If you hunger for fresh corn, summer is your moment.
Around here, the first field grown corn appears at the farmer’s market in late June. We love it every which way, but the simpler the better. B has been known to eat four or five ears, lightly boiled, for instance, and served without embellishment.
Butter would be too much of a good thing.
I adore fresh corn too, especially the way my grandmother used to make it. She would stand the shucked ear on end and run a sharp paring knife down each row of raw kernels, slicing off the skin. Then she’d scrape out the milky sweet pulp with the tip of a silver teaspoon. Heated gently, swirled with a pat of rich butter and lightly sprinkled with salt, this was the most exquisite dish of my childhood summers.
Last month in Santa Fe I discovered another way to enjoy sweet corn. In A Painter’s Kitchen: Recipes from the Kitchen of Georgia O’Keeffe, there is a recipe for Corn Soup. It is deceptively simple—much like the artist’s luminous New Mexican landscapes—as it depends almost entirely on the freshness and deliciousness of peak season home grown corn that is plucked from the stalk and cooked almost immediately.
Now I can assure you that in early May there is no ripe home grown corn in northern New Mexico. It’s just not warm enough. So when the James Beard award-winning chef and anthropologist, Lois Ellen Frank, said that she was making fresh corn soup for lunch at The Santa Fe School of Cooking, I had to wonder.
It’s always wonderful to learn something new.
Frank’s trick for dealing with grocery store corn, maybe a week old and probably shipped from Florida, was to roast the ears in their husks in the oven for 10 to 15 minutes, then turn and roast them with the bottom side up for another 10 to 15. That preliminary step steams (but does not quite cook) the ears, concentrating the sugars and intensifying the corn taste. The husks add a subtle earthy-vegetal flavor that is ever so appealing.
Once the ears are cool enough to handle, it’s a moment’s work to strip off the silk and husks, and cut the kernels from the cobs. The tender corn is then blended with milk and a little sautéed onion. O’Keeffe like her soup velvety smooth, so the resulting “mash” is pressed through a fine sieve or strainer with a pestle to release all its liquid goodness into the pot.
For accuracy, I should mention that the soup we ate that day—along with a few other O’Keeffe-inspired dishes, including an Arugula Salad with the painter’s favorite Herb Dressing and a spectacular Norwegian Apple Pie Cake with Rum Sauce—omitted O’Keeffe’s Soup Mix. The artist was a firm believer in healthy living, and this protein-packed, strong-tasting blend of powdered milk, soy flour, kelp and brewer’s yeast, inspired by nutritionist and popular author Lelord Kordel, was one way she made sure she was getting the maximum boost from her diet.
I also skipped the Soup Mix when I made the corn soup at home. There were a few other changes as well.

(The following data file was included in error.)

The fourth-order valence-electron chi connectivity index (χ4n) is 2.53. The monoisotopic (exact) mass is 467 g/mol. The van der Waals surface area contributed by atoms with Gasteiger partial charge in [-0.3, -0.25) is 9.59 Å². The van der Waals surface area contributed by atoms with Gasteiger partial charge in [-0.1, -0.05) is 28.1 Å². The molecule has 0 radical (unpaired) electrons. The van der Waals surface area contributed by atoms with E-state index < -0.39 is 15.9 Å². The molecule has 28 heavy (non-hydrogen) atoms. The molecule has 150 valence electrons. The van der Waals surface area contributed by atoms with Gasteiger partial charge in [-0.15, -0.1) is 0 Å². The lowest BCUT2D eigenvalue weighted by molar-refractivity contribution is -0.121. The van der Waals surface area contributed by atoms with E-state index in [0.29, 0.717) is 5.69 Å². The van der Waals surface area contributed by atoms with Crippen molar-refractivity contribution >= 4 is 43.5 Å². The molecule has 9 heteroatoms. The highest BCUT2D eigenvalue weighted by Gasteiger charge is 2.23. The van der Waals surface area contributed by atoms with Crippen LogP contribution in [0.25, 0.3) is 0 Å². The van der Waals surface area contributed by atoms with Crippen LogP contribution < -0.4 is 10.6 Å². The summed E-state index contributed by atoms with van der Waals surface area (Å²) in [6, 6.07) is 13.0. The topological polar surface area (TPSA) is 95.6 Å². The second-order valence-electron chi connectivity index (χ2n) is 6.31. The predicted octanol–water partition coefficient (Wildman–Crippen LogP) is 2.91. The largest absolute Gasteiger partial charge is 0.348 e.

Instead of Vege-Sal, the commercial “herb salt” which served as a salt substitute in many of O’Keeffe’s recipes, I mixed a little sea salt and fresh herbs from the garden into the corn before blending. It’s important to use only a tablespoon or so of mixed herbs—I wound up chopping 2 large basil leaves with a handful of chives and a little marjoram—so that their flavor does not overwhelm the delicate flavor of the fresh corn.
But in homage to O’Keeffe, I did garnish the soup with a few pungent lovage leaves. In the cookbook, Margaret Wood writes that lovage was the artist’s favorite herb. It was always included in the mixed Herb Salad Dressing, and sprigs were also added to pots of Tomato Soup and Beef Stew, two dishes for which the herb has a special affinity.
It’s no surprise that lovage had pride of place in O’Keeffe’s herb garden. This tall, stalky perennial is a vigorous plant, one that probably adapted well to the difficult growing conditions in Northern New Mexico. Its leaves have a distinctly intriguing flavor. At first bite they taste like strong celery leaves, but almost immediately turn peppery and then bitter. In the end there’s a surprise: a “round,” sweet, aromatic taste that rolls smoothly across the palate.
A Mediteranean native, lovage was a favorite of ancient Roman cooks. In de re Coquinaria, a collection of “recipes” said to have been collected by Apicius, a luxury-loving gourmand, the herb appears countless times, often combined with black pepper. In a section on mushrooms, for instance, there is a mention of stewed mushroom stems with lovage and pepper along with eggs, a little honey, broth and oil to taste. In another on fowl, stewed ostrich is (possibly) made more palatable with pepper, lovage, thyme, honey, mustard, vinegar, oil, and “satury,” (the herb we know as savory). Virtually all the meat recipes include the herb.